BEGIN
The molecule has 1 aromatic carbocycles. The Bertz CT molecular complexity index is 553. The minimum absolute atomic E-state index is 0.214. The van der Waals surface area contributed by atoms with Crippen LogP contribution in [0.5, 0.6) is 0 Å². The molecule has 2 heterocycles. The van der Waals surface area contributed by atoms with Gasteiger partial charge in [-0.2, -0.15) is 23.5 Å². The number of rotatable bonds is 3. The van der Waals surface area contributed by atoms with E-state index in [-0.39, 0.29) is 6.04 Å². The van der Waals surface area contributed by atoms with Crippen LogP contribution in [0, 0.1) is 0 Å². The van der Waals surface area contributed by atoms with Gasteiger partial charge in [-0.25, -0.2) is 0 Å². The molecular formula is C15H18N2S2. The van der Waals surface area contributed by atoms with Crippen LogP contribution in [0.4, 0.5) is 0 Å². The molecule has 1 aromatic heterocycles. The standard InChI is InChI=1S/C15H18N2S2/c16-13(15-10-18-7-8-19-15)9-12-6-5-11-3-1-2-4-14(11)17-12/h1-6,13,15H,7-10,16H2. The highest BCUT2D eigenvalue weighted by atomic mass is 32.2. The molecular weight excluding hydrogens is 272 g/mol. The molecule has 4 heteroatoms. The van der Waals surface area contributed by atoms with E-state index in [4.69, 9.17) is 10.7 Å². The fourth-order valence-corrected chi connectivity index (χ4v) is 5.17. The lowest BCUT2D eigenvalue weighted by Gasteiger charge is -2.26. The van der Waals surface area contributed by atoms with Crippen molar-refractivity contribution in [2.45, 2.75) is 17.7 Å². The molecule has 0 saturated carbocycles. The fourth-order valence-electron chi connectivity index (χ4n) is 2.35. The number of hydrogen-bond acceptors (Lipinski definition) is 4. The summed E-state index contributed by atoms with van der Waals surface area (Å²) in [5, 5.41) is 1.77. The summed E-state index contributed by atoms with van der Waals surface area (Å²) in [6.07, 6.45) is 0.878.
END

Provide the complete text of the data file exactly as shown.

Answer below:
The molecule has 1 aromatic carbocycles. The Bertz CT molecular complexity index is 553. The minimum absolute atomic E-state index is 0.214. The van der Waals surface area contributed by atoms with Crippen LogP contribution in [0.5, 0.6) is 0 Å². The molecule has 2 heterocycles. The van der Waals surface area contributed by atoms with Gasteiger partial charge in [-0.2, -0.15) is 23.5 Å². The number of rotatable bonds is 3. The van der Waals surface area contributed by atoms with E-state index in [-0.39, 0.29) is 6.04 Å². The van der Waals surface area contributed by atoms with Crippen LogP contribution in [0, 0.1) is 0 Å². The van der Waals surface area contributed by atoms with Gasteiger partial charge in [-0.25, -0.2) is 0 Å². The molecular formula is C15H18N2S2. The van der Waals surface area contributed by atoms with Crippen LogP contribution in [0.4, 0.5) is 0 Å². The molecule has 1 aromatic heterocycles. The standard InChI is InChI=1S/C15H18N2S2/c16-13(15-10-18-7-8-19-15)9-12-6-5-11-3-1-2-4-14(11)17-12/h1-6,13,15H,7-10,16H2. The highest BCUT2D eigenvalue weighted by atomic mass is 32.2. The molecular weight excluding hydrogens is 272 g/mol. The molecule has 4 heteroatoms. The van der Waals surface area contributed by atoms with E-state index in [4.69, 9.17) is 10.7 Å². The fourth-order valence-corrected chi connectivity index (χ4v) is 5.17. The lowest BCUT2D eigenvalue weighted by Gasteiger charge is -2.26. The van der Waals surface area contributed by atoms with Crippen molar-refractivity contribution in [2.45, 2.75) is 17.7 Å². The molecule has 0 saturated carbocycles. The fourth-order valence-electron chi connectivity index (χ4n) is 2.35. The number of hydrogen-bond acceptors (Lipinski definition) is 4. The summed E-state index contributed by atoms with van der Waals surface area (Å²) in [5, 5.41) is 1.77. The summed E-state index contributed by atoms with van der Waals surface area (Å²) in [6.07, 6.45) is 0.878.